Sea-level rise depends on how meltwater drainage operates and modulates the speeds of glaciers
Some models of sea-level rise based on our knowledge of how the Earth’s ice sheets react to a warmer climate may be inaccurate, stated a new study.
Sea-level rise depends on how meltwater drainage operates and modulates the speeds of glaciers, stated the study published by Oxford University October 17, 2022.
The frequency of iceberg collapse or glacier calving episodes will play a role in determining it in the coming years. Calving occurs when considerable chunks of ice break off from glaciers and fall into coastal fjords as icebergs. A fjord is a long, deep and narrow body of water.
The researchers questioned the conventional methods used for determining glacial drainage patterns. These models are frequently employed and they measured glacier velocities through satellite images.
More ice enters the ocean when these glaciers flow over the land more quickly, according to conventional models. This was believed to hasten the rate of sea-level rise.
The glaciers of Greenland may melt during the warmer summer months, creating sizable lakes that may eventually flow through the glacier’s base. The ice slides more quickly for a few days due to less friction between the ice and the ground.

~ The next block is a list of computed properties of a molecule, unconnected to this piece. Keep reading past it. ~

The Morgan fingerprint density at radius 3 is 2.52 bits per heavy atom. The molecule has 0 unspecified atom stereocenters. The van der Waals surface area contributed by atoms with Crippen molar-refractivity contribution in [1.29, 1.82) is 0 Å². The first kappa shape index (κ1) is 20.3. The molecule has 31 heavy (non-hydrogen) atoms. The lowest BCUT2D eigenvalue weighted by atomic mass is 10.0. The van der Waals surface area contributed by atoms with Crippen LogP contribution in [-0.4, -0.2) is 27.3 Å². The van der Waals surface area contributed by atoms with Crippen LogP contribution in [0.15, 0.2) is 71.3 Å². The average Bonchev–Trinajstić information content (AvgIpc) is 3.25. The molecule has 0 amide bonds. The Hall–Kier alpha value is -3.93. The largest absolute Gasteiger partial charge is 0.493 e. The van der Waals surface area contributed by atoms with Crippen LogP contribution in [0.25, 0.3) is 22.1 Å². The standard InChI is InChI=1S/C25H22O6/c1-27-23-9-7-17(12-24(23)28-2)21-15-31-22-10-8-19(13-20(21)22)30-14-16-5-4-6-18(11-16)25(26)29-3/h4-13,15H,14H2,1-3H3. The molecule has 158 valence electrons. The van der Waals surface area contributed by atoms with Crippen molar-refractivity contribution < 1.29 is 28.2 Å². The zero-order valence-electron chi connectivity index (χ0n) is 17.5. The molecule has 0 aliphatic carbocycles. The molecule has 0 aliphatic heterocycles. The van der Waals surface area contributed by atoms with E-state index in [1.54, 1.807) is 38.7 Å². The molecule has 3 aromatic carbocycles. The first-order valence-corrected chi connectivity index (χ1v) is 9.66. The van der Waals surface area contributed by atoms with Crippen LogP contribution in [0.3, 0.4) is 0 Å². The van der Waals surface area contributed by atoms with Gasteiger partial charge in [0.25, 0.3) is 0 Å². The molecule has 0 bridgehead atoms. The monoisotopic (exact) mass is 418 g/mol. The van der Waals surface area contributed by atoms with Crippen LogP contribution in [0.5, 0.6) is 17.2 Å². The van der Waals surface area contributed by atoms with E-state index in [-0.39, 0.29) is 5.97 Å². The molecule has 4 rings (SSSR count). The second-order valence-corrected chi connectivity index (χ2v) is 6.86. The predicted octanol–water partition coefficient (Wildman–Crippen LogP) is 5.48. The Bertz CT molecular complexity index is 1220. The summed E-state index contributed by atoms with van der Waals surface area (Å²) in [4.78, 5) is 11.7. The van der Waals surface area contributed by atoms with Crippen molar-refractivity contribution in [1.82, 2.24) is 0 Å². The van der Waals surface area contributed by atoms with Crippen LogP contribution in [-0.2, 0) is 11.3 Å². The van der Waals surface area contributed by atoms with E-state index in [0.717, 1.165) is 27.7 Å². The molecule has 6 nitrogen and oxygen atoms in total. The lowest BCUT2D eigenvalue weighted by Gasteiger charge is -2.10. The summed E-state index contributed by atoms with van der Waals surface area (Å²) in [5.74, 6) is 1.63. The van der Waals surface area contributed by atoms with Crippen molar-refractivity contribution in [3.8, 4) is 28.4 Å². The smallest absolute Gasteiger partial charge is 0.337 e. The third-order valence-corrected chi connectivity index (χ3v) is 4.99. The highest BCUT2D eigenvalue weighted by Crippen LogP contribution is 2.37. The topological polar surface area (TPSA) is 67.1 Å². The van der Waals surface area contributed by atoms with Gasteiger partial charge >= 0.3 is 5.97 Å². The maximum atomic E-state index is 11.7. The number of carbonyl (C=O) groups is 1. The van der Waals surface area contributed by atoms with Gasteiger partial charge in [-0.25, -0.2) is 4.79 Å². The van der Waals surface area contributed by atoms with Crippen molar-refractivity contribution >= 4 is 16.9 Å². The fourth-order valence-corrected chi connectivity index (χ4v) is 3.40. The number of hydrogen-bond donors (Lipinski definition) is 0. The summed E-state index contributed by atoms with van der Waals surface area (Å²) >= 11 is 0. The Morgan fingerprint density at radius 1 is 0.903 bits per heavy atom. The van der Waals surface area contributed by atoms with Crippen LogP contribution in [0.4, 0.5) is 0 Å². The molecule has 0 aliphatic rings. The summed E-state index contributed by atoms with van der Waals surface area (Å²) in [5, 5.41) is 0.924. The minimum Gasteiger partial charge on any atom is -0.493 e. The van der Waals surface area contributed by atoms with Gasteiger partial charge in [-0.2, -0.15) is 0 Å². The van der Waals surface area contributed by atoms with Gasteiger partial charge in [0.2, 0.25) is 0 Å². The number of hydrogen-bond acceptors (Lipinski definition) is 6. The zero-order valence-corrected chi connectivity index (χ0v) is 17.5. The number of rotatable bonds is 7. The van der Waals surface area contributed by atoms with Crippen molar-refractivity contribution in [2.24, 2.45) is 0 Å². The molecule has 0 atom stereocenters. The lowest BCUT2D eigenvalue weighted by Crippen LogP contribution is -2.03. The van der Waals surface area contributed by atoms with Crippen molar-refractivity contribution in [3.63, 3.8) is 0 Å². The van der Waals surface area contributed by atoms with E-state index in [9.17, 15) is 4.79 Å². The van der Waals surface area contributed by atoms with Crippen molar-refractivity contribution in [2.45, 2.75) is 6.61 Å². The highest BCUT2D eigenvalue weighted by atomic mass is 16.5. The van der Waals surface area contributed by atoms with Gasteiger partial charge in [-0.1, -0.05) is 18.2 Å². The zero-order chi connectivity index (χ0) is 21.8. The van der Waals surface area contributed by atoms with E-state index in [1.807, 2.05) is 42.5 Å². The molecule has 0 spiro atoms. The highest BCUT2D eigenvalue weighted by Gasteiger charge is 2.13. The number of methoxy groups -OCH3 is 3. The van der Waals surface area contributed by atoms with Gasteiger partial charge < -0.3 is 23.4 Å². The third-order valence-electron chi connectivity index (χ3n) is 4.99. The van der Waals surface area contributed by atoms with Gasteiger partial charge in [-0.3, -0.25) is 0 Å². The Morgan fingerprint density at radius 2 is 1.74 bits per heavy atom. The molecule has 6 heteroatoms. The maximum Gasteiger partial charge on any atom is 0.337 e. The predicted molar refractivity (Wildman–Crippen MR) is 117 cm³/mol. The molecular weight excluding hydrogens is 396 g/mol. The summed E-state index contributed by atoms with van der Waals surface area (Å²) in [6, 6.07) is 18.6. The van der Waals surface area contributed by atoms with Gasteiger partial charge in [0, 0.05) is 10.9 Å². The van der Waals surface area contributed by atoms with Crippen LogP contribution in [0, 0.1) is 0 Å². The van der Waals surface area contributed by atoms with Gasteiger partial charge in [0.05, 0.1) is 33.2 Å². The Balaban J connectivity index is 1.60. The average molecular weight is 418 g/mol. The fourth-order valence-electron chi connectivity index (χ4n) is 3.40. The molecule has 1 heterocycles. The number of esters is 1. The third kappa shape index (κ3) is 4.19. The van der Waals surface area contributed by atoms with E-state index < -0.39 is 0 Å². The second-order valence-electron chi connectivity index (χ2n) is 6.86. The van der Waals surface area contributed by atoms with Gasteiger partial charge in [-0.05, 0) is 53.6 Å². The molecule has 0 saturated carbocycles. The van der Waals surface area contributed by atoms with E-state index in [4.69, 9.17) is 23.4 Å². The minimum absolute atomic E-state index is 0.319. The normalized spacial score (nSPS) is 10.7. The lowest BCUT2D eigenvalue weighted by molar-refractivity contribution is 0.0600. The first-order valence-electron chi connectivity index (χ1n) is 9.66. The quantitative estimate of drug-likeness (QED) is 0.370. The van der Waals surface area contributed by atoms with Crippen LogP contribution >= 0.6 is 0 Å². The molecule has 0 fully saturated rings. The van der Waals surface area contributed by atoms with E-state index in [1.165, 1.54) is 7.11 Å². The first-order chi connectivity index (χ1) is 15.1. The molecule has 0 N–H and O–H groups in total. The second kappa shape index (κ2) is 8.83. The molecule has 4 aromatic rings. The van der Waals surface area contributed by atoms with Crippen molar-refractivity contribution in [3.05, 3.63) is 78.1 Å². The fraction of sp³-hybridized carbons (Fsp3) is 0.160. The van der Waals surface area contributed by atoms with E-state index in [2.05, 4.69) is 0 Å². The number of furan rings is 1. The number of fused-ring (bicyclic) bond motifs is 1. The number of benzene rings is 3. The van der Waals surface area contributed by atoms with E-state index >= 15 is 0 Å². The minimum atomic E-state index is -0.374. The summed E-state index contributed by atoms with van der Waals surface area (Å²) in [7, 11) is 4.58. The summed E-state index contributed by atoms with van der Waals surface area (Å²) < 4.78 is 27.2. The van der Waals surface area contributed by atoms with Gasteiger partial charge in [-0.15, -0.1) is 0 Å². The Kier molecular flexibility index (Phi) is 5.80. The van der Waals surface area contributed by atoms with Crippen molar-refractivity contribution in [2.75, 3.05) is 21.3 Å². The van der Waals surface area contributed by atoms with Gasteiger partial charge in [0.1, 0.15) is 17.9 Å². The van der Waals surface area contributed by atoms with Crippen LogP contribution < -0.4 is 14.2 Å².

There was uncertainty regarding the impact of such drainage episodes on tidewater glacier flow rates, consequently, on the frequency of calving events.
To investigate this, the researchers used GPS observations of the discharge speed of Helheim Glacier — the most significant single contributor to sea-level rise in Greenland.
The glacier acted differently from the inland ice sheet, which moved quickly. Helheim showed a relatively minor ‘pulse’ of movement when the drainage accelerated for a brief period and subsequently slowed down, with no net increase in movement.
Helheim glacier has an effective system of channels and cavities along its bed, which forms a subglacial drainage system. This enables the drained waters to be quickly evacuated from the glacier bed without increasing the overall net movement.
“What we’ve observed here at Helheim is that you can have a big input of meltwater into the drainage system during a lake drainage event, but that melt input doesn’t result in an appreciable change in glacier speed when you average over the week of the drainage event,” said Laura Stevens, the lead author of the study, in a press release.
This looks like a good news, but glaciers lacking an effective drainage system may have some other risks. The surface melt is currently low but may grow in the future owing to climate change. Places such as Antarctica might face its implications in future.
These tidewater glaciers are tricky, Stevens added.
“We have a lot more to learn about how meltwater drainage operates and modulates tidewater-glacier speeds before we can confidently model their future response to atmospheric and oceanic warming,” Stevens added.
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